Definition of Combining weight

1. Noun. The atomic weight of an element that has the same combining capacity as a given weight of another element; the standard is 8 for oxygen.

Medical Definition of Combining weight

1. The weight in grams of an element that combines with or replaces 1 gram of hydrogen, the atomic or molecular weight in grams of an atom or group of atoms involved in a chemical reaction divided by the number of electrons donated, taken up, or shared by the atom or group of atoms in the course of that reaction, the weight of a substance contained in 1 liter of 1 normal solution; a variant of. Synonym: combining weight, equivalent weight. (05 Mar 2000)

Lexicographical Neighbors of Combining Weight

combing ridge
combing ridges
combining character
combining characters
combining form
combining forms
combining site
combining weight (current term)
combo box
combo boxes
combo deck

Literary usage of Combining weight

Below you will find example usage of this term as found in modern and/or classical literature:

1. The Study of Chemical Composition: An Account of Its Method and Historical by Ida Freund (1904)
"The object of all combining weight determinations is to ascertain, directly or indirectly, with the utmost possible accuracy, the quantities of the ..."

2. An Introduction to the Principles of Physical Chemistry from the Standpoint by Edward Wight Washburn (1921)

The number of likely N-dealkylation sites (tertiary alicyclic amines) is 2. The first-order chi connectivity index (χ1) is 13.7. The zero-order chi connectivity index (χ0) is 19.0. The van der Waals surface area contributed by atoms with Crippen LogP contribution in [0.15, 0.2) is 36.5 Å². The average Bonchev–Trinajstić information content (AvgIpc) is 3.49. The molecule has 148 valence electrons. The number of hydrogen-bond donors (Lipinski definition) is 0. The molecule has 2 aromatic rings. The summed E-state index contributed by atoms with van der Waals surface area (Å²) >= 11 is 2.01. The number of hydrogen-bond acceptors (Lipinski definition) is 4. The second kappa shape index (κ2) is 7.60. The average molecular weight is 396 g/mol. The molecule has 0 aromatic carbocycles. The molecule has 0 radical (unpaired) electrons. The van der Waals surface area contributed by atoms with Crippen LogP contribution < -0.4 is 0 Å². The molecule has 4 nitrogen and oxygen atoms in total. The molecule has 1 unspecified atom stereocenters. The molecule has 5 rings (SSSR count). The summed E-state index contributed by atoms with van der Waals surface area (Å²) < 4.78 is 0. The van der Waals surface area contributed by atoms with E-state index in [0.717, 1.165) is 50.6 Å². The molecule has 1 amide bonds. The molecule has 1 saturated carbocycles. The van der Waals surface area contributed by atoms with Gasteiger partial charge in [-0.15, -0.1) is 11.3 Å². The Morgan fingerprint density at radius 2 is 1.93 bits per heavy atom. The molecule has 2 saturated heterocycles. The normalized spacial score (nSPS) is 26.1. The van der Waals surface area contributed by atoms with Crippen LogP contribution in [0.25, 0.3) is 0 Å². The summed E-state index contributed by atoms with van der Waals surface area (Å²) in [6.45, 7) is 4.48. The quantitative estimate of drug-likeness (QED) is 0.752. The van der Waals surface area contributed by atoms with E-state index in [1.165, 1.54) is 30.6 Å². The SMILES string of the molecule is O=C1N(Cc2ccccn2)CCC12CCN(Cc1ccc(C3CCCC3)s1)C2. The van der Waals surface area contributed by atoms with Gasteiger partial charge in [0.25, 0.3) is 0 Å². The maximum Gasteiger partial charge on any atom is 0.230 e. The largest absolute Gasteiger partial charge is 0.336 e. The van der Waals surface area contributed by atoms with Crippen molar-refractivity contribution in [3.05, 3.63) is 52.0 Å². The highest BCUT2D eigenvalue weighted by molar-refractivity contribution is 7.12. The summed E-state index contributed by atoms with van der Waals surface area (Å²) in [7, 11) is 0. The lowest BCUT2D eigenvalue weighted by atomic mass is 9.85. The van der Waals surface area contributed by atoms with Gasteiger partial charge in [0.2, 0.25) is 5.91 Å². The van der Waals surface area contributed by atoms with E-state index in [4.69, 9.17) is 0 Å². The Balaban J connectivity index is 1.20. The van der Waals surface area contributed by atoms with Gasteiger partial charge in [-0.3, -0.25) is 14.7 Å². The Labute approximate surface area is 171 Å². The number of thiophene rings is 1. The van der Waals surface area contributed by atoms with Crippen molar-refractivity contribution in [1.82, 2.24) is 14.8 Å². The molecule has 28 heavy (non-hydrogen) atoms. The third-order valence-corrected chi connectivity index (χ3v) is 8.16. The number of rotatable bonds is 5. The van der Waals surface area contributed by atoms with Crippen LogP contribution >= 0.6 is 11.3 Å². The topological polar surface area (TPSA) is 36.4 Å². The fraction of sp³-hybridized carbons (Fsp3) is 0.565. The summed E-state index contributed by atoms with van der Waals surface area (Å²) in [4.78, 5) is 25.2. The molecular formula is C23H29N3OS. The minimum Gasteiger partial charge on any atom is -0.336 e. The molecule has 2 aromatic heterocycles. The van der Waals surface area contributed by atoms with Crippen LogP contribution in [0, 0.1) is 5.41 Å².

"Then by determining the combining weight ratio for a compound of a third element C with either A or Ba value for the combining weight of this third element ..."

3. The Principles of Inorganic Chemistry by Wilhelm Ostwald (1904)
"In all three equations the greater stability and feebler oxidising 'Lti'iii of perchloric acid finds expression. * 215. The combining weight of Chlorine. ..."

4. The Principles of Chemistry by Dmitry Ivanovich Mendeleyev, George Kamensky (1902)
"In this case the observed combining weight will net refer to an actually definite chemical compound, hut to some mixture for which there does not ..."

5. Chemistry, inorganic and organic: With Experiments and a Comparison of by Charles Loudon Bloxam (1867)
"120, that there is ground for representing the combining weight of nitrogen as = 14, and its combining volume as = 2 (the combining volume of oxygen being ..."

6. Theoretical and physical chemistry by Samuel Lawrence Bigelow (1912)
"Some writers use "combining weight" as synonymous with atomic weight in order to avoid the premature ... But other writers use the term "combining weight" ..."

7. The Encyclopædia Britannica: A Dictionary of Arts, Sciences, Literature and by Hugh Chisholm (1910)
"As long as the decomposition had not been effected, these compounds could be considered and treated like elements without mistake, their combining weight ..."

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